Who Wants To Be Governor Of Puerto Rico?

Puerto Rico Governor Ricardo Rosselló is set to leave office on Friday, but his designated successor doesn't want the job.

The woman who is set to succeed Ricardo Rosselló as Governor of Puerto Rico is saying that she doesn’t want the job, calling the future of the government of the island Commonwealth into doubt as the days until Rosselló’s resignation get closer:

Puerto Rico was set to get a new leader after its governor announced he would resign following mass protests over corruption allegations and offensive leaked chats about hurricane victims, political opponents and even supporters.

But Justice Secretary Wanda Vázquez Garced tweeted Sunday afternoon that she doesn’t want the job.

Normally, the secretary of state would succeed Gov. Ricardo Rosselló, per Puerto Rico’s constitution. But Luis Gerardo Rivera Marín also resigned over his role in the leaked online messages, one of more than a dozen officials felled along with Rosselló. Next up was Vázquez Garced.

Rosselló still has time to negotiate a new secretary of state appointment with others in his New Progressive Party before Aug. 2, when he has said he will step down. Vázquez Garced said she has told Rosselló that she hopes he submits a candidate for the position before then.

Vázquez Garced’s announcement turning down the position came as Puerto Ricans had begun to rally against her and as #WandaRenuncia (“Resign, Wanda”) trended preemptively on Twitter. Spray-painted messages protesting Vázquez Garced quickly covered up old graffiti calling for Rosselló’s ouster in San Juan.

As I noted late last week, Rosselló’s decision to step aside came after weeks of protests sparked by the revelation of private text message conversations between him and other government officers. Those texts included both salacious details of apparent affairs on the part of government officials and also indications of high-level corruption. While Vázquez Garced was not implicated in those particular scandals, she nonetheless quickly became the next target of protesters due to other charges of wrongdoing from within her own office. Based on those objections it was clear that the protesters were not going to simply accept Vázquez Garced as the next Governor and end their protests. Indeed, it’s unclear exactly who the protesters would accept and what changes they are demanding in the government.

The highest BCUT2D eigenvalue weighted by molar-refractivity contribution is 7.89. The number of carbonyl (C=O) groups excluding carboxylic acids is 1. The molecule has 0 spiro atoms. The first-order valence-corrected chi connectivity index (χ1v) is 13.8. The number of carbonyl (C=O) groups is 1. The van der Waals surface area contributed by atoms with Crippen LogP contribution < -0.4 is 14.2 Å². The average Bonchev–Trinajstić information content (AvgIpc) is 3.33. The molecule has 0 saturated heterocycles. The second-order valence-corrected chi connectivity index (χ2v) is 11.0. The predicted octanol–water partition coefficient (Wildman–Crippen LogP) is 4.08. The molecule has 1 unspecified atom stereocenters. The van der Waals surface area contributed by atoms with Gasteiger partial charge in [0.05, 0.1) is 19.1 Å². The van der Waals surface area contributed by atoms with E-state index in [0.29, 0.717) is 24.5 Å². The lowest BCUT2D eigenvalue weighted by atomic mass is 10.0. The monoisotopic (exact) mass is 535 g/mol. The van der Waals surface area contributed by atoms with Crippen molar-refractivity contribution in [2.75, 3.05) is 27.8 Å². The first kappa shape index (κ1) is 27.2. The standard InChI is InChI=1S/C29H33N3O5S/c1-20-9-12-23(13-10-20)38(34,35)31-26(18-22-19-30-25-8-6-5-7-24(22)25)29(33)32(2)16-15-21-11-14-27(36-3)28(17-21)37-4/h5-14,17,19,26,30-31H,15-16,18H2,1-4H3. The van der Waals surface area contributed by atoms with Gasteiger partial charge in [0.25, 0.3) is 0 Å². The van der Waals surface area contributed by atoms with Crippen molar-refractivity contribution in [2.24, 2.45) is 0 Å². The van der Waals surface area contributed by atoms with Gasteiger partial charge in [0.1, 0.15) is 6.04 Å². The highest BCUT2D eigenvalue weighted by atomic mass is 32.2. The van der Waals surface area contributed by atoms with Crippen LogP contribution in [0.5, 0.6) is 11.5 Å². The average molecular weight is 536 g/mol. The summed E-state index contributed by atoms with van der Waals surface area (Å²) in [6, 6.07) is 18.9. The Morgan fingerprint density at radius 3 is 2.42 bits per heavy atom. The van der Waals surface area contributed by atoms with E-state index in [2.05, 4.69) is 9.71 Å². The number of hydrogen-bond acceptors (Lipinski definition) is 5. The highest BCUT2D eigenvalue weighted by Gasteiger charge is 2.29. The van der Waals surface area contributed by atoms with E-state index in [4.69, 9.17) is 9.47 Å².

The next person in the line of succession after Vázquez Garced would ordinarily be the Treasury Secretary Francisco Pares. However, Pares is only 31 and thus not eligible to succeed to the Governor’s office under the island’s Constitution. After Pares, the next potential successor would be Education Secretary Eligio Hernandez. As I said, though, it’s not clear if this would be an acceptable alternative to the protesters. Additionally, as the English language version of El Nuevo Dio notes, there is a possibility that the next Governor could be someone who doesn’t currently hold an Executive Branch office:

With just five days before Ricardo Rosselló Nevares leaves office, Justice Secretary Wanda Vázquez said yesterday that she has no interest in occupying the position of Governor.”

This is situation unveils conflicts and negotiations within the New Progressive Party (PNP) over determining who will succeed the governor

“I have no interest in being governor. It is a constitutional opinion.   I hope that the governor identifies and submits a candidate for the position of Secretary of State before August 2 and I have told him so,” Vázquez said in a tweet on yesterday.